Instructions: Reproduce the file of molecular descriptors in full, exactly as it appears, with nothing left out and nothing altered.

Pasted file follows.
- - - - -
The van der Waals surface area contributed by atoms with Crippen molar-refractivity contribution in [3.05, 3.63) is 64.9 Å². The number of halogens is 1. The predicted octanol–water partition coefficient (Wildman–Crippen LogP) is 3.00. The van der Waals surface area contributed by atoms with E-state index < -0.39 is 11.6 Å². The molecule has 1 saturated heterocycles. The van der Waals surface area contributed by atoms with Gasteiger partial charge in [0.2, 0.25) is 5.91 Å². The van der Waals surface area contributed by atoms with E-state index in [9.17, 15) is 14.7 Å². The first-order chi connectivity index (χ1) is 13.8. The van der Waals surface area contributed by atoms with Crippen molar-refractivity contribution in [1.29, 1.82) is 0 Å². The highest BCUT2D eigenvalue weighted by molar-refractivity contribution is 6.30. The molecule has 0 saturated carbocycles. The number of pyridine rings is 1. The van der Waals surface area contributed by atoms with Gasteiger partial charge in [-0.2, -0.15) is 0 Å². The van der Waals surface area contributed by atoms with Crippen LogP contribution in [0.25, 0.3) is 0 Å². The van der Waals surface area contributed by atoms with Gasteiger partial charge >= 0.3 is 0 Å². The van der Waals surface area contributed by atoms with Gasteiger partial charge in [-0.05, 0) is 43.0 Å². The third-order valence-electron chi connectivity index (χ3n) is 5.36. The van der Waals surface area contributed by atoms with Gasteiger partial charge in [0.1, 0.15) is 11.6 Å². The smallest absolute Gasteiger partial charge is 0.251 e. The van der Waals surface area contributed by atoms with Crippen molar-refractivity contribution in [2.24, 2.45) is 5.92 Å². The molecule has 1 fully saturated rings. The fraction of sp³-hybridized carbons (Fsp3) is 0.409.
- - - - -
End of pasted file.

The van der Waals surface area contributed by atoms with Crippen molar-refractivity contribution in [3.05, 3.63) is 64.9 Å². The number of halogens is 1. The predicted octanol–water partition coefficient (Wildman–Crippen LogP) is 3.00. The van der Waals surface area contributed by atoms with E-state index < -0.39 is 11.6 Å². The molecule has 1 saturated heterocycles. The van der Waals surface area contributed by atoms with Gasteiger partial charge in [0.2, 0.25) is 5.91 Å². The van der Waals surface area contributed by atoms with E-state index in [9.17, 15) is 14.7 Å². The first-order chi connectivity index (χ1) is 13.8. The van der Waals surface area contributed by atoms with Crippen molar-refractivity contribution in [1.29, 1.82) is 0 Å². The highest BCUT2D eigenvalue weighted by molar-refractivity contribution is 6.30. The molecule has 0 saturated carbocycles. The number of pyridine rings is 1. The van der Waals surface area contributed by atoms with Gasteiger partial charge in [-0.2, -0.15) is 0 Å². The van der Waals surface area contributed by atoms with Crippen LogP contribution in [0.25, 0.3) is 0 Å². The van der Waals surface area contributed by atoms with Gasteiger partial charge >= 0.3 is 0 Å². The van der Waals surface area contributed by atoms with Gasteiger partial charge in [-0.05, 0) is 43.0 Å². The third-order valence-electron chi connectivity index (χ3n) is 5.36. The van der Waals surface area contributed by atoms with Gasteiger partial charge in [0.1, 0.15) is 11.6 Å². The smallest absolute Gasteiger partial charge is 0.251 e. The van der Waals surface area contributed by atoms with Crippen molar-refractivity contribution in [2.24, 2.45) is 5.92 Å². The molecule has 1 fully saturated rings. The fraction of sp³-hybridized carbons (Fsp3) is 0.409.